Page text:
So through my helplessness and my pleas for an apology fell on deaf ears at JMH for 6 month I turned to Lambda Legal.  Making that call was a life changing experience and through their wisdom they saw the injustice done to our family and proceeded to file the lawsuit against JMH seeking change so this situation would never happen to another family.

My hope for bringing the suit against JMH was to shed light on how our families are treated even with the proper paperwork.  And often we can be treated like second-class citizen.  I have tried since Lisa’s death to raise awareness that holding your loved one’s hand as they are dying in not a gay right or privilege for only some in our country but rather a basic human right for every family regardless of how they define.

In September this year our family was dealt a huge blow when Judge Jordan sided with the hospital and dismissed our lawsuit.  I however found some words of encouragement in Judge Jordan’s opinion when he wrote in his opinion:

“If the plaintiffs’ allegations are true, which I assume that they are when deciding the defendants’ 12(b)(6) motion to dismiss, the defendants’ lack of sensitivity and attention to Ms.Langbehn, Ms. Pond, and their children caused them needless distress during a time of vulnerability. The defendants’ failure to provide Ms. Langbehn and her children frequent updates on Ms. Pond’s status, to allow Ms. Langbehn and her children to visit Ms. Pond after emergency medical care ceased; to inform Ms. Langbehn that Ms. Pond had been transferred to the intensive care unit, and to provide Ms. Langbehn Ms. Pond’s medical records as she requested, exhibited a lack of compassion and was unbecoming of a renowned trauma center like Ryder. Unfortunately, no relief

is available for these failures based on the allegations plead in the amended complaint.”

So as I refocuse and move from a Plaintiff to an activitst I want you to remember my partner Lisa and our children were forever changed by JMH and it’s staff the night that Lisa was in their care.   Lisa died completely alone even with us 20 feet away, it was unhuman and demands change.  It is my duty to continue to speak out that this nevery happens to another family.  What they put our family through was wrong, insensitive and a defining moment for my family that can never be replaced or forgiven.  And the justice we sought through our country’s legal sytstem also family failed us, so the laws in the state and the nation must change.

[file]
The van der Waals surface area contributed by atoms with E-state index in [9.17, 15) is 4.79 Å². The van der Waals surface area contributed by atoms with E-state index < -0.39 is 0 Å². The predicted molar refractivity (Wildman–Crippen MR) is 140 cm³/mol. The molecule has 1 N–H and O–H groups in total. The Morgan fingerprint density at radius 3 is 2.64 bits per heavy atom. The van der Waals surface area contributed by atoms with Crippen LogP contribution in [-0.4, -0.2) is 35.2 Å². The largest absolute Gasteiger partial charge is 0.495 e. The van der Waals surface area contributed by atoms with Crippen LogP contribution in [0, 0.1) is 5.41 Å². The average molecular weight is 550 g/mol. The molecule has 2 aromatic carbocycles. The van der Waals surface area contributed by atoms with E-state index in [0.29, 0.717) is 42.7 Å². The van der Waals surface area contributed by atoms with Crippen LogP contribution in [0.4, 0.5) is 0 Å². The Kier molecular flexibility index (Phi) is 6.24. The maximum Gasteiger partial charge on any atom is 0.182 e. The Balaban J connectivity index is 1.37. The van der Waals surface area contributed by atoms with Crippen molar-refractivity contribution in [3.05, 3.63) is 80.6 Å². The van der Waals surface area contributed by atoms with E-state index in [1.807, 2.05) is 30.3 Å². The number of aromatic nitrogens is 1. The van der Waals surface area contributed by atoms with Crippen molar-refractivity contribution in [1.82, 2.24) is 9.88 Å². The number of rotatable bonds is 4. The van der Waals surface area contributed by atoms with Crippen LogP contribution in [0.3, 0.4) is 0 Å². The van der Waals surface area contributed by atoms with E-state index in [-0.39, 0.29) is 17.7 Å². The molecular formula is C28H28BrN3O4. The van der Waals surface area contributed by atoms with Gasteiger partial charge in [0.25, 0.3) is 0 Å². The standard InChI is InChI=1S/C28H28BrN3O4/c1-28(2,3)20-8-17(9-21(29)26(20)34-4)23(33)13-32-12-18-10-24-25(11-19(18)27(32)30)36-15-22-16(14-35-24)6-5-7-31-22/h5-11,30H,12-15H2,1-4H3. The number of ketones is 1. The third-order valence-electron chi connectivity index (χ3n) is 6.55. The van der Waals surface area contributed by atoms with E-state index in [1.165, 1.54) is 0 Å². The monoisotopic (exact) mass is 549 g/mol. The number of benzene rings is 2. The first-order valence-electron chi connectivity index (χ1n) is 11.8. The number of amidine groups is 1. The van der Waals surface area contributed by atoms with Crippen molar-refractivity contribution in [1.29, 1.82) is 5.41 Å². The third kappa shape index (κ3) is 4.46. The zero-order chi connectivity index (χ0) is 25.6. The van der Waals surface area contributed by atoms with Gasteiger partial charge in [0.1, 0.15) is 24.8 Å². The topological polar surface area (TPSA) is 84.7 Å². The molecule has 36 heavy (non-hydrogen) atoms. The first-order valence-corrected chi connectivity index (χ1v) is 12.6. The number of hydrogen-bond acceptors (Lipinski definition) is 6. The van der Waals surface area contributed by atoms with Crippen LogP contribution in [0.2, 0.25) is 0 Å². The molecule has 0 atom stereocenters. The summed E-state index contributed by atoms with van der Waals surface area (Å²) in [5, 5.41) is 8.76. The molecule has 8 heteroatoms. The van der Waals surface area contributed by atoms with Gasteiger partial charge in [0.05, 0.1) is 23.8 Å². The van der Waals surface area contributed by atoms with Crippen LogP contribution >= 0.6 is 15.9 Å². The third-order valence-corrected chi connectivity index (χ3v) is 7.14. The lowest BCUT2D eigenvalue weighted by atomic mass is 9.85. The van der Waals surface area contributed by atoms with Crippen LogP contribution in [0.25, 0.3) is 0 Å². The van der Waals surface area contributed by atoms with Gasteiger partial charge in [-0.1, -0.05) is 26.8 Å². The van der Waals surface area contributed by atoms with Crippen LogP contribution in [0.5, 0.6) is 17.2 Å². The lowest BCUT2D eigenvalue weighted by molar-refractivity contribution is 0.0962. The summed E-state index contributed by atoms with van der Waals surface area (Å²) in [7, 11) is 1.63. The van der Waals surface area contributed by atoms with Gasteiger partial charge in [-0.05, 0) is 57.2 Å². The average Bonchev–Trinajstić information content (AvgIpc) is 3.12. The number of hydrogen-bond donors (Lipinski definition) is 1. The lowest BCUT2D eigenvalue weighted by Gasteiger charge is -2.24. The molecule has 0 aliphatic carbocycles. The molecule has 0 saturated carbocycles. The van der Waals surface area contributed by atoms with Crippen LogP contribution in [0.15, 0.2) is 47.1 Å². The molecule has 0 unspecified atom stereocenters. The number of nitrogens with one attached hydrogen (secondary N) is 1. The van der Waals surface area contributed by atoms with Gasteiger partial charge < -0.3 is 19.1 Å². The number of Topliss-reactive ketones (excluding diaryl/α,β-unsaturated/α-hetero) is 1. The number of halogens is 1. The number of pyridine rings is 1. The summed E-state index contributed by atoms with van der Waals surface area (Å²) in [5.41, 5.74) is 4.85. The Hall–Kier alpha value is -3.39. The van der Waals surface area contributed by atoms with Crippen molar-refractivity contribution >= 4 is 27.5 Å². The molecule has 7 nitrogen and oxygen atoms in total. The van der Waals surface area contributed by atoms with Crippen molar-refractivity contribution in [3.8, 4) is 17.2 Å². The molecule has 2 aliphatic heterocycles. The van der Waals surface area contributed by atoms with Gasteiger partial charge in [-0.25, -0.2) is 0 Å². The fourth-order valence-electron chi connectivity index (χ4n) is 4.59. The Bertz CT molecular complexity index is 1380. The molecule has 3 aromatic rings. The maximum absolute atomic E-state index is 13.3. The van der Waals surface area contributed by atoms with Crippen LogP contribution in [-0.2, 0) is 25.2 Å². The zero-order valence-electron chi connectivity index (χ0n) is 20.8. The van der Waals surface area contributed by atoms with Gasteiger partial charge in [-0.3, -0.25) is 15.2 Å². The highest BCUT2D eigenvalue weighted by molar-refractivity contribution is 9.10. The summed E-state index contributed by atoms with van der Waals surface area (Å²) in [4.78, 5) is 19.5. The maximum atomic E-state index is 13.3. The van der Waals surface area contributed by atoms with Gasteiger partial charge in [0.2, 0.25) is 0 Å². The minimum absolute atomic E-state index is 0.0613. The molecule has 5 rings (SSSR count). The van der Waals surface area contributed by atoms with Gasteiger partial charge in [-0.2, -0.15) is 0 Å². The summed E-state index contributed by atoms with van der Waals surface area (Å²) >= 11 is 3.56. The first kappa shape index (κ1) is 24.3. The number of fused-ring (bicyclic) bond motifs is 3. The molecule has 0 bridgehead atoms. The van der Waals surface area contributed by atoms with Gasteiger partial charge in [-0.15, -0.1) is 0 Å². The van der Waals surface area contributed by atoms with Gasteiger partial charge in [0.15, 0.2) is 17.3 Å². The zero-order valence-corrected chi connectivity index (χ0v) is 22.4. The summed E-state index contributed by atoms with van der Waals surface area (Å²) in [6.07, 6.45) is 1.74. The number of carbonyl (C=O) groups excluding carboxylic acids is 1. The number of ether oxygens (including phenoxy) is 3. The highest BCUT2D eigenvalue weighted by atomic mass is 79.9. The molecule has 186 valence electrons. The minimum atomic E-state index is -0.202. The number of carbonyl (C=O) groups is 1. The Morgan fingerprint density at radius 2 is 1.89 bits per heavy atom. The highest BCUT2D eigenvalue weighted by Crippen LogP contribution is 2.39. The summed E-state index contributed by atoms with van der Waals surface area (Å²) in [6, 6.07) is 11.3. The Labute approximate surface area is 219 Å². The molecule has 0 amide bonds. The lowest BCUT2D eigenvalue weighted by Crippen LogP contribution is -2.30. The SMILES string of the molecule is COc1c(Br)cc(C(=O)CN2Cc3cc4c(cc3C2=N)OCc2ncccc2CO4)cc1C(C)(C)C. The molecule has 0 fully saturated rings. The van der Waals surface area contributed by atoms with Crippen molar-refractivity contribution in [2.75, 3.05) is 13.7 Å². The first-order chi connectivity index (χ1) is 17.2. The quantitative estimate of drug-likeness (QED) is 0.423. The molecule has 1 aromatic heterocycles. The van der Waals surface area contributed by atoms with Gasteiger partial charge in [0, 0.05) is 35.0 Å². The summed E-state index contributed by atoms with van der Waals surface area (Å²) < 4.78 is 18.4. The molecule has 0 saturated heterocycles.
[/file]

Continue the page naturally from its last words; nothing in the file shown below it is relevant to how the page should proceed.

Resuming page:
Thank you

6 thoughts on “Miami speech 11.19.09

  1. Pingback: bigotry even in death « mog renewed

  2. Jenn Jilks

    My heart goes out to Janice, and her three children, for such suffering. As a Hospice Muskoka volunteer I know the importance of being there during such situations.

    Good for her for becoming an activist.

  3. rita

    how terrible, how could so called medical life savers be so hard, I cannot comprehend.Thank God that in the U.K. we are not like that.

  4. I was directed here from Mog’s blog and I am lost for words to express my disbelief and my anger. I wish you strength in your quest for justice and in making a positive difference.

    I offer you and your family love and encouragement.

  5. ChickPea

    Mog got me here too – thank you for sharing your experience – my heart reaches out to you.
    I am richly blessed in that I have a number of dear friends who are tall, short, slim, cuddly, brown eyed, blue-eyed, deaf, cochlear-implanted, hearing, sighted, partially or non-sighted, and gay, or not gay. I love them all, my life is the richer for each and every one of them. I am utterly appalled that there is still so much anti-gay discrimination on all levels.
    I pray that 2010 will bring greater respect and consideration for each and every one of us, and allow a heck of a lot more love and care to not only seep into our lives but to drench us all in the love of the One Yet Three, Who loves us, and loves us, and loves us.
    I hope 2010 holds great things for you. x

Leave a Reply

Fill in your details below or click an icon to log in:

WordPress.com Logo

You are commenting using your WordPress.com account. Log Out / Change )

Twitter picture

You are commenting using your Twitter account. Log Out / Change )

Facebook photo

You are commenting using your Facebook account. Log Out / Change )

Google+ photo

You are commenting using your Google+ account. Log Out / Change )

Connecting to %s